Donald Trump/AFP
Former President Donald Trump AFP

Former President and presumptive Republican nominee Donald Trump displayed his stance against unlawful migrants by claiming in a recent rally that people arriving in the U.S. are "building an army" to attack Americans "from within."

Speaking at Crotona Park in South Bronx, a neighborhood comprised almost entirely of Latino and Black people, he said that most of those arriving between ports of entry at the southern border are "male and they look like fighting age."

"They are coming from Africa, Asia, from all over the world. They are coming from the Middle East, from Yemen. If you look at these people, they are in good physical form. They are between 19 and 25," Trump added, saying they "want to get us from within."

In that context he again vowed to conduct "the largest deportation operation in the history of our country because this situation is unsustainable."

This is far from the first time Trump used such rhetoric. Last week he said in an interview that unlawful immigrants are "coming in with very contagious diseases." "All of a sudden you see there's a run on tuberculosis, things that we haven't talked about for years in this country." He has also said that immigrants are "poisoning the blood of our country" and described them as "vermin."

It is also far from the first time Trump discusses such immigration enforcement intentions, having made of these initiatives a centerpiece of his presidential campaign.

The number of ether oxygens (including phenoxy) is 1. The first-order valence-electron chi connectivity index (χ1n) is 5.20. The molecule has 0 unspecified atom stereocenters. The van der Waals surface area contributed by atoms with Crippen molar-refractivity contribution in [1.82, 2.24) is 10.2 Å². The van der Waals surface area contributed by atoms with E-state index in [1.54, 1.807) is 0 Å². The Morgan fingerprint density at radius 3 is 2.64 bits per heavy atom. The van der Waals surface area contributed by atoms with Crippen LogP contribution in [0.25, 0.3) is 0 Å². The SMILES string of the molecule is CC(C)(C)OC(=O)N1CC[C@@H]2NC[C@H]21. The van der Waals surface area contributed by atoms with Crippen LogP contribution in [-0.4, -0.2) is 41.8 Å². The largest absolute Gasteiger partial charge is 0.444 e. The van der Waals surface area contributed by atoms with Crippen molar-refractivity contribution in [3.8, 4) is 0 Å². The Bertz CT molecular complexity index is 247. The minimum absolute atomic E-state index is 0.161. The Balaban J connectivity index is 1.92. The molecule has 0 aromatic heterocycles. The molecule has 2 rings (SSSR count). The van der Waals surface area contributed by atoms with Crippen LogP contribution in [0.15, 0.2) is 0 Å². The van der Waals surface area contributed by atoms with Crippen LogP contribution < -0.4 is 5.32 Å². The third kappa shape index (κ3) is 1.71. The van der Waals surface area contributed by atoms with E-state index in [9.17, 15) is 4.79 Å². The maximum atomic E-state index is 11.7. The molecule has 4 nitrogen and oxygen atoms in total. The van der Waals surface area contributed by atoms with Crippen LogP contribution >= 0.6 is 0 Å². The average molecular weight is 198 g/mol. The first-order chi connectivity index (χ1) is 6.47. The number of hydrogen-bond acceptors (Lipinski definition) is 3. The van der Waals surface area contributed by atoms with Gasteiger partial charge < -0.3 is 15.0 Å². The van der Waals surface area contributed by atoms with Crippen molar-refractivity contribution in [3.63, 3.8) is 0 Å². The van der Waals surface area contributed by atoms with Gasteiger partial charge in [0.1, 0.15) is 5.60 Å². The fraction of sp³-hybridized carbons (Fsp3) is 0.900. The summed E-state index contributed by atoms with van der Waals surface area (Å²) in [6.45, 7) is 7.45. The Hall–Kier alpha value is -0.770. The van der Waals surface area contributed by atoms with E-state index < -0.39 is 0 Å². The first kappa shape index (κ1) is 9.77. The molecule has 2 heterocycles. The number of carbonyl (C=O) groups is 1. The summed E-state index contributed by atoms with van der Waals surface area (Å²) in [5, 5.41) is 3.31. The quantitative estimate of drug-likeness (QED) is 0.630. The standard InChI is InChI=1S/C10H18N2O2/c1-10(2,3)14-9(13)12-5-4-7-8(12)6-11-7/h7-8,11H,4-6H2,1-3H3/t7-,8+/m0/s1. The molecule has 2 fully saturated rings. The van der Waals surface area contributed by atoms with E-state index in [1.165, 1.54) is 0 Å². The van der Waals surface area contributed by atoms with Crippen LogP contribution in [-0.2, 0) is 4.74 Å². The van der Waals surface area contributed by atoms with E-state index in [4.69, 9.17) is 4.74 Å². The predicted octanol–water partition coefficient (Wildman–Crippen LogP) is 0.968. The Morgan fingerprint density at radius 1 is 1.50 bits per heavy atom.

Data from the Migration Policy Institute estimates roughly 11.2 million unauthorized immigrants lived in the U.S. in 2021, up from 11 million in 2019.

In an April interview, Trump said he'd use the National Guard "as he sees fit" throughout American cities to deport immigrants if he's reelected. "If I thought things were getting out of control, I would have no problem using the military," he said in an interview with Time magazine.

"We have to have safety in our country. We have to have law and order in our country. And whichever gets us there, but I think the National Guard will do the job."

Trump also told Time he plans to sign orders to reinstall many of the same policies from his first term, such as the Remain in Mexico program, which requires that non-Mexican asylum seekers be sent south of the border until their court dates. He would also be looking at reinstating Title 42, which allows border officials to expel migrants without letting them apply for asylum.

However, such an operation could have unintended consequences for Trump, as economists worry that such projects could bring a massive blow to the U.S. job market.

As a response to Trump's plan on immigration, many economists and business leaders warn that this scenario could trigger higher unemployment and slower growth— while also devastating the country's immigrant workforce, according to The Washington Post. These proposals could also exacerbate inflation.

© 2024 Latin Times. All rights reserved. Do not reproduce without permission.